WORK at the historic Queensbury Tunnel has had to be scaled down due to flooding – after water was “deliberately diverted”.

Highways England, which manages the 1.4-mile long railway tunnel on behalf of the Department for Transport, hit back at campaigners who are fighting to save the tunnel from closure after they highlighted the latest twist in the long-running saga over its future.

Campaigners want to see the tunnel reopened as the “jewel” in a multi-million pound Bradford-Halifax Greenway. It has hit headlines in recent years because of plans by Highways England’s Historic Railway Estates to fill in the tunnel, which it says has received the highest risk ranking since September 2013.

In the latest twist, the Queensbury Tunnel Society (QTS) say that last year, a pumping station at the Halifax end of the tunnel was switched off after Highways England twice failed to pay the £50 annual rent for the land on which it is sited, resulting in around 8.2 million gallons of floodwater collecting in the tunnel between September and December 2018.

The society say contractor AMCO-Giffen had removed around 80 per cent of the water using a temporary pump, before the area was hit by a prolonged period of heavy rain late last month.

“The water level in the tunnel began to rise on September 26. Hole Bottom Beck, the watercourse into which the floodwater is being discharged, was already running high and overtopping its banks in places. Pumping was suspended in the early hours of September 29 and, three days later, the flooding had returned to its level in January,” said QTS.

Graeme Bickerdike, engineering co-ordinator for QTS, said: “It’s an inescapable fact that if the rent had been paid on the pumping station, the tunnel would still be clear of water and the original programme of preparatory works for abandonment - costed at £550,000 - would have been completed months ago. Instead the taxpayer is footing the bill for an alternative pumping system and significant associated strengthening of the tunnel which look like adding £2.5 million to the bill.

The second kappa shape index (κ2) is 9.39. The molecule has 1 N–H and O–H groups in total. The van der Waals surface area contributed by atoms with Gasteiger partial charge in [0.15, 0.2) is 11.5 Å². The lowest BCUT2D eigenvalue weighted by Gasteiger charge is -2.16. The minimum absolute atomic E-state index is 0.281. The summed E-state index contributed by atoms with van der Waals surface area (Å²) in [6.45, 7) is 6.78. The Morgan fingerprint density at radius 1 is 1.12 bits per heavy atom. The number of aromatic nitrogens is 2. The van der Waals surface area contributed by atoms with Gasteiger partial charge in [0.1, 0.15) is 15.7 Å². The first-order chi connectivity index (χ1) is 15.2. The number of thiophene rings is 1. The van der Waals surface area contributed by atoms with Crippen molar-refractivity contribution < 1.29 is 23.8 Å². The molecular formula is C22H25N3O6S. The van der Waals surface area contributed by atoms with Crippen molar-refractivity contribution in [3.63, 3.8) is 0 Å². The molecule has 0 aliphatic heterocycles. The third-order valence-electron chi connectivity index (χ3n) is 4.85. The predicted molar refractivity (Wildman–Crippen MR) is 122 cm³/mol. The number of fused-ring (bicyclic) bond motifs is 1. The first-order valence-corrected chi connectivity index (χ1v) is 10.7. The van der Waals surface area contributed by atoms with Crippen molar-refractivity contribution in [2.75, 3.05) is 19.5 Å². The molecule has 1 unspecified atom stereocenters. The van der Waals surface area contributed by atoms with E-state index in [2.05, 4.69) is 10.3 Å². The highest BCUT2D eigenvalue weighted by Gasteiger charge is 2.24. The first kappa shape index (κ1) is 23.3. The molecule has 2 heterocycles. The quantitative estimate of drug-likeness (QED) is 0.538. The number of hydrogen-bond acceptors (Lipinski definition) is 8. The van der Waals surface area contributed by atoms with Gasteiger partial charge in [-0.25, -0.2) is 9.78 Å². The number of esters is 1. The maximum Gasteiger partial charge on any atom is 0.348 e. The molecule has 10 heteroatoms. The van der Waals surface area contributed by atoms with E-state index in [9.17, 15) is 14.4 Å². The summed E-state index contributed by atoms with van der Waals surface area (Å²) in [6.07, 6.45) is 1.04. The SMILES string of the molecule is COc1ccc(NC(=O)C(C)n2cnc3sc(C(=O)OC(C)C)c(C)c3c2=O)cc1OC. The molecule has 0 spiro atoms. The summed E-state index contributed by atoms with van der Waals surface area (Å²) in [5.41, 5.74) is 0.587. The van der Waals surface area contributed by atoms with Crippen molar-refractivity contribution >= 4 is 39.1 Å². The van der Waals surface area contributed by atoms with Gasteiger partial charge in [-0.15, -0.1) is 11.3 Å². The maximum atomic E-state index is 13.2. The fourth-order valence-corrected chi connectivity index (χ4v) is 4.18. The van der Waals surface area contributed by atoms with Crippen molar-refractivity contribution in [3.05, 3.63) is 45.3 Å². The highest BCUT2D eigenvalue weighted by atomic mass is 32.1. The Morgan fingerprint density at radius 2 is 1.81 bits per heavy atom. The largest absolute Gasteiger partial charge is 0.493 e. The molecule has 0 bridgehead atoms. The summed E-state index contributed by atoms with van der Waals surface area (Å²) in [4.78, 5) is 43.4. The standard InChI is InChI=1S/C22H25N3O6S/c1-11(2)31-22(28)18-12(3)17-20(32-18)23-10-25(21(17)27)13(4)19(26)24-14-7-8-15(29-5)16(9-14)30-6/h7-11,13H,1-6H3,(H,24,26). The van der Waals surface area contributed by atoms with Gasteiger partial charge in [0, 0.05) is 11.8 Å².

“Then there’s the estimated £400K spent on legal action to facilitate construction of the pumping station; that’s also gone to waste. Responsibility for the current fiasco and huge escalation in costs lies solely with Highways England. However, over the past few months, they’ve made a number of unfounded allegations against third parties in an attempt to deflect attention.”

Norah McWilliam, the society’s leader, urged Highways England to engage in “meaningful dialogue.”

In response, a Highways England spokesperson said: “Contractors have scaled down activity in the tunnel because the southern section flooded in late September due to water that was deliberately diverted - not by us. Up until September 27 our contractors had cleared water in the tunnel up to an area where partial strengthening work was due to begin but this area is now wholly unsafe and work can’t progress.

"This deliberate diversion of water into the tunnel will take an estimated further five weeks to clear the tunnel back to the position it was in on September 27.

"Highways England doesn’t own the tunnel and doesn’t have the authority to open it. Any negotiations and agreements with adjoining landowners are a matter for the DfT as the owner of the tunnel.”